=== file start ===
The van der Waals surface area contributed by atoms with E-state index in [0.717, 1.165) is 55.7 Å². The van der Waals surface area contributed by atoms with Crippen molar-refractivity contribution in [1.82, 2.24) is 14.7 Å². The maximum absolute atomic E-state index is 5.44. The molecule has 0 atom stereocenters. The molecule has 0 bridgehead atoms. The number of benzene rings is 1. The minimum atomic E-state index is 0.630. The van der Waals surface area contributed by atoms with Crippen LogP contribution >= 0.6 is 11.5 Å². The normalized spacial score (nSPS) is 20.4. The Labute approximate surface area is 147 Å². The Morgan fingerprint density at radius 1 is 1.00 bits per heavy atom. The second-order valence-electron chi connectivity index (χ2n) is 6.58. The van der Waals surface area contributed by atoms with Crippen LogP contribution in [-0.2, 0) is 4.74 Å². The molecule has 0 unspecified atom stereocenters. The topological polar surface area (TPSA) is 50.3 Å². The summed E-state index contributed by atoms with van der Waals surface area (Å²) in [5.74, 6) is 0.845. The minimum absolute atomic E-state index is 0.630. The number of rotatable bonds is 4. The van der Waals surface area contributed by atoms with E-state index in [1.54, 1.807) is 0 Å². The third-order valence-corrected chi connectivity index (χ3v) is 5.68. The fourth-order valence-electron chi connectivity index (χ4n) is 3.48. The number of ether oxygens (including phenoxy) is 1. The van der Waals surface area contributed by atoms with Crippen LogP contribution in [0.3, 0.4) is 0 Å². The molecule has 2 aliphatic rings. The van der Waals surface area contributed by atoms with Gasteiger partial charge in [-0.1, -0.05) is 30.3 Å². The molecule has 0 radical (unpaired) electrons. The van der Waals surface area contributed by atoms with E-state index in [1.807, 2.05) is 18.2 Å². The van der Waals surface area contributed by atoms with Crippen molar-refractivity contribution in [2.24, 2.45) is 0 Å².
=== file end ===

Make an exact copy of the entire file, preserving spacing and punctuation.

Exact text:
The van der Waals surface area contributed by atoms with E-state index in [0.717, 1.165) is 55.7 Å². The van der Waals surface area contributed by atoms with Crippen molar-refractivity contribution in [1.82, 2.24) is 14.7 Å². The maximum absolute atomic E-state index is 5.44. The molecule has 0 atom stereocenters. The molecule has 0 bridgehead atoms. The number of benzene rings is 1. The minimum atomic E-state index is 0.630. The van der Waals surface area contributed by atoms with Crippen LogP contribution >= 0.6 is 11.5 Å². The normalized spacial score (nSPS) is 20.4. The Labute approximate surface area is 147 Å². The Morgan fingerprint density at radius 1 is 1.00 bits per heavy atom. The second-order valence-electron chi connectivity index (χ2n) is 6.58. The van der Waals surface area contributed by atoms with Crippen LogP contribution in [-0.2, 0) is 4.74 Å². The molecule has 0 unspecified atom stereocenters. The topological polar surface area (TPSA) is 50.3 Å². The summed E-state index contributed by atoms with van der Waals surface area (Å²) in [5.74, 6) is 0.845. The minimum absolute atomic E-state index is 0.630. The number of rotatable bonds is 4. The van der Waals surface area contributed by atoms with E-state index in [1.54, 1.807) is 0 Å². The third-order valence-corrected chi connectivity index (χ3v) is 5.68. The fourth-order valence-electron chi connectivity index (χ4n) is 3.48. The number of ether oxygens (including phenoxy) is 1. The van der Waals surface area contributed by atoms with Crippen LogP contribution in [0.3, 0.4) is 0 Å². The molecule has 2 aliphatic rings. The van der Waals surface area contributed by atoms with Gasteiger partial charge in [-0.1, -0.05) is 30.3 Å². The molecule has 0 radical (unpaired) electrons. The van der Waals surface area contributed by atoms with E-state index in [1.807, 2.05) is 18.2 Å². The van der Waals surface area contributed by atoms with Crippen molar-refractivity contribution in [2.24, 2.45) is 0 Å².